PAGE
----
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Irish Exporters Preparing For Brexit

by Ulrika Lomas, Tax-News.com, Brussels

20 March 2018


Irish exporters are planning to increase their level of trade with the UK in the coming months but are also looking to reduce their over-reliance on the UK market, according to a new survey.

The Irish Exporters Association (IEA) surveyed its members in January 2018 to find out their opinions on the issues affecting Irish exporters. A previous survey was conducted in June 2016, following the UK's Brexit referendum.

The IEA said that 93 percent of respondents reported doing business with, or exporting to the UK.

When asked about their main Brexit-related concerns, 81 percent said that they were worried about the possible reintroduction of customs procedures and 74 percent identified the reintroduction of tariffs as a potential problem. Other factors included the reintroduction of border controls (71 percent), dual regulation (69 percent), and the impact Brexit could have on Irish economic growth (57 percent).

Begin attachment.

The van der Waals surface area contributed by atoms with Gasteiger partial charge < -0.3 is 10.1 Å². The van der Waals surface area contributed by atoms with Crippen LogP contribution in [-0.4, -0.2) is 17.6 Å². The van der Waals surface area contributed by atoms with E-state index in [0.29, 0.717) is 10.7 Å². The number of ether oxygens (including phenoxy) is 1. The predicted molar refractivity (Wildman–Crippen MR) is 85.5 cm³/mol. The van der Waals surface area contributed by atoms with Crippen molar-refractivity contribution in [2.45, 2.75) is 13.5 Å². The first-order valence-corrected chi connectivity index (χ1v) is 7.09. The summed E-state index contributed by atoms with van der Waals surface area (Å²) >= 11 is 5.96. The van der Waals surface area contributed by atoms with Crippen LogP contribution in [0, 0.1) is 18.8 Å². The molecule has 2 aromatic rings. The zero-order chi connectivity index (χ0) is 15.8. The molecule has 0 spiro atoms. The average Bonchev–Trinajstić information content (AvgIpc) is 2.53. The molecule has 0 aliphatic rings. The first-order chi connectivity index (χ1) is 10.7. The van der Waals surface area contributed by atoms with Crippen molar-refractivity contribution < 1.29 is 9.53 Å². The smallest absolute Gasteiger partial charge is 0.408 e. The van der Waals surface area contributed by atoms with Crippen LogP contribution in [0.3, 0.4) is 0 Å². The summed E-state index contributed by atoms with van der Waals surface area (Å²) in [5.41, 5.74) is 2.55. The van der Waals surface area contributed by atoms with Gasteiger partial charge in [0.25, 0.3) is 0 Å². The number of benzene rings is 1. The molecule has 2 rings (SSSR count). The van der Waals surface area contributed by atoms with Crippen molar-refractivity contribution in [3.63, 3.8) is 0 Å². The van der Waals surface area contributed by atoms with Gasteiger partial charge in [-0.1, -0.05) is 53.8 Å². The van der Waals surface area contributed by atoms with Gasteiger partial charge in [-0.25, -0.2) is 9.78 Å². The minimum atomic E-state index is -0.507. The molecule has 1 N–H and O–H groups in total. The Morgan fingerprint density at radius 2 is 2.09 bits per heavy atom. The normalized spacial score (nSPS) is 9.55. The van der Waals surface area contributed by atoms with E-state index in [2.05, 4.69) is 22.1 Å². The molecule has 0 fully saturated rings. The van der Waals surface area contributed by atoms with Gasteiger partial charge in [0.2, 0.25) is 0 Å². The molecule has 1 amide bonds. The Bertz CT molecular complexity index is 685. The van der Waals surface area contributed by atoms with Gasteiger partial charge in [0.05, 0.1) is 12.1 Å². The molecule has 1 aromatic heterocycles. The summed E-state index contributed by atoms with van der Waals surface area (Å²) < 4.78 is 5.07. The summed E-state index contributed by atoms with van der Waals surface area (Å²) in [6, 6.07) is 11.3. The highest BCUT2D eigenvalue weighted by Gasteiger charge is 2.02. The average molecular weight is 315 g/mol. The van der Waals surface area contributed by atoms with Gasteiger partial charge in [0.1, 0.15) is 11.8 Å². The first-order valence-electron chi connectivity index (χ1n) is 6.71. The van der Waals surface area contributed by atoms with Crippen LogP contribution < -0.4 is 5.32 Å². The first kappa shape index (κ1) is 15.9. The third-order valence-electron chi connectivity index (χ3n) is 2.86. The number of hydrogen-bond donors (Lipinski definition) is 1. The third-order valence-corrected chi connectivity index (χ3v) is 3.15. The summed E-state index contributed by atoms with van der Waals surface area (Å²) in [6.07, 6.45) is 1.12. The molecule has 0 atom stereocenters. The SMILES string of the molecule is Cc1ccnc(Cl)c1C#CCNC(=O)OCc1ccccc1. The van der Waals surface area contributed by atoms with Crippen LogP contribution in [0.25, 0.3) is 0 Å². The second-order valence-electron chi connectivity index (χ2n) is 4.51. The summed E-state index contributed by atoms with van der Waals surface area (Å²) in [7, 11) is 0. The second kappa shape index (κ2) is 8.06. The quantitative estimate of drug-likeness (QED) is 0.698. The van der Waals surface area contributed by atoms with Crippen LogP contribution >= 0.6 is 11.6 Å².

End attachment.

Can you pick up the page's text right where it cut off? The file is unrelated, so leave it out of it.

93 percent of respondents said they thought Brexit would have a harmful effect on Irish exporters, and 90 percent said it would adversely impact the Irish economy.

41 percent of those surveyed said that they intend to increase their level of trade with the UK within the next six months, up from 31 percent in the post-Brexit survey. Three percent said they would reduce this type of trade (down from nine percent), and 57 percent said they would maintain it at its current level.

The IEA also found that 66 percent of exporters are planning to diversify their export markets in the next six months, up from 54 percent in June 2016. Germany and the US were the top destinations identified by respondents.

Simon McKeever, Chief Executive of the IEA, said: "Irish exporters need more clarity around what a post-Brexit trading environment will look like as concerns over possible customs procedures and tariff implications have increased for our members since the referendum. They are however much less concerned in other areas, such as the impact on the Irish economy or jobs and the free movement of people, services, or capital."

TAGS: tax | business | value added tax (VAT) | Ireland | export duty | tariffs | United Kingdom | Germany | United States | import duty | regulation | trade | European Union (EU) | services | Europe

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